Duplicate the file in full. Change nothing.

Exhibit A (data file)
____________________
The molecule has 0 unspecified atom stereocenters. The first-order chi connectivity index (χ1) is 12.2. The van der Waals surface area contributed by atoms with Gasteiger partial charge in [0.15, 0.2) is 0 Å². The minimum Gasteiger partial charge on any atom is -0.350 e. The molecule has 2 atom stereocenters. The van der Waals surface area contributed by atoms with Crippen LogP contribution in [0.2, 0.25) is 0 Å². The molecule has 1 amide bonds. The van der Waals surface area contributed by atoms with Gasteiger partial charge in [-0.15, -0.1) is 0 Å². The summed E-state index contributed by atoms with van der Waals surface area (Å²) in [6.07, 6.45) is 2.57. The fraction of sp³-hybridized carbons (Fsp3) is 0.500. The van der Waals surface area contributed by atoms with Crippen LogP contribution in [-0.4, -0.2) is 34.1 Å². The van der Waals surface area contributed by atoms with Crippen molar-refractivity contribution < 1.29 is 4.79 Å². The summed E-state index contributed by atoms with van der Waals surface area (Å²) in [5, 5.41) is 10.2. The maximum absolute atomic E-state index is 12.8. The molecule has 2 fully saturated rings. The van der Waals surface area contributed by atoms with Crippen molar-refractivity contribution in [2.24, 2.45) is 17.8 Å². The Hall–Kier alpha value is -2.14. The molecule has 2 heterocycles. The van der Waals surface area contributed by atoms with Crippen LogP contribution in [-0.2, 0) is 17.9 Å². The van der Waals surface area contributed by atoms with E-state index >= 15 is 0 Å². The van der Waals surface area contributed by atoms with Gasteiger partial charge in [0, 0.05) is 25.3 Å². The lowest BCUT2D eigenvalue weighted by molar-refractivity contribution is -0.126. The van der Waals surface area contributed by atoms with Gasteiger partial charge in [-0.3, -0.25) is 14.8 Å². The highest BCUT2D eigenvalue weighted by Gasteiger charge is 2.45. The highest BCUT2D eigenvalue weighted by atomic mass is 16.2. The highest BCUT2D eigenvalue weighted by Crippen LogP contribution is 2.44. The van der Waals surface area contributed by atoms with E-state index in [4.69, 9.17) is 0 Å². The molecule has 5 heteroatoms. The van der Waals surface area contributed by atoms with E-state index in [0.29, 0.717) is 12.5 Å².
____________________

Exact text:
The molecule has 0 unspecified atom stereocenters. The first-order chi connectivity index (χ1) is 12.2. The van der Waals surface area contributed by atoms with Gasteiger partial charge in [0.15, 0.2) is 0 Å². The minimum Gasteiger partial charge on any atom is -0.350 e. The molecule has 2 atom stereocenters. The van der Waals surface area contributed by atoms with Crippen LogP contribution in [0.2, 0.25) is 0 Å². The molecule has 1 amide bonds. The van der Waals surface area contributed by atoms with Gasteiger partial charge in [-0.15, -0.1) is 0 Å². The summed E-state index contributed by atoms with van der Waals surface area (Å²) in [6.07, 6.45) is 2.57. The fraction of sp³-hybridized carbons (Fsp3) is 0.500. The van der Waals surface area contributed by atoms with Crippen LogP contribution in [-0.4, -0.2) is 34.1 Å². The van der Waals surface area contributed by atoms with Crippen molar-refractivity contribution < 1.29 is 4.79 Å². The summed E-state index contributed by atoms with van der Waals surface area (Å²) in [5, 5.41) is 10.2. The maximum absolute atomic E-state index is 12.8. The molecule has 2 fully saturated rings. The van der Waals surface area contributed by atoms with Crippen molar-refractivity contribution in [2.24, 2.45) is 17.8 Å². The Hall–Kier alpha value is -2.14. The molecule has 2 heterocycles. The van der Waals surface area contributed by atoms with Crippen LogP contribution in [-0.2, 0) is 17.9 Å². The van der Waals surface area contributed by atoms with E-state index >= 15 is 0 Å². The van der Waals surface area contributed by atoms with Gasteiger partial charge in [0, 0.05) is 25.3 Å². The lowest BCUT2D eigenvalue weighted by molar-refractivity contribution is -0.126. The van der Waals surface area contributed by atoms with Gasteiger partial charge in [-0.3, -0.25) is 14.8 Å². The highest BCUT2D eigenvalue weighted by Gasteiger charge is 2.45. The highest BCUT2D eigenvalue weighted by atomic mass is 16.2. The highest BCUT2D eigenvalue weighted by Crippen LogP contribution is 2.44. The van der Waals surface area contributed by atoms with E-state index in [4.69, 9.17) is 0 Å². The molecule has 5 heteroatoms. The van der Waals surface area contributed by atoms with E-state index in [0.29, 0.717) is 12.5 Å².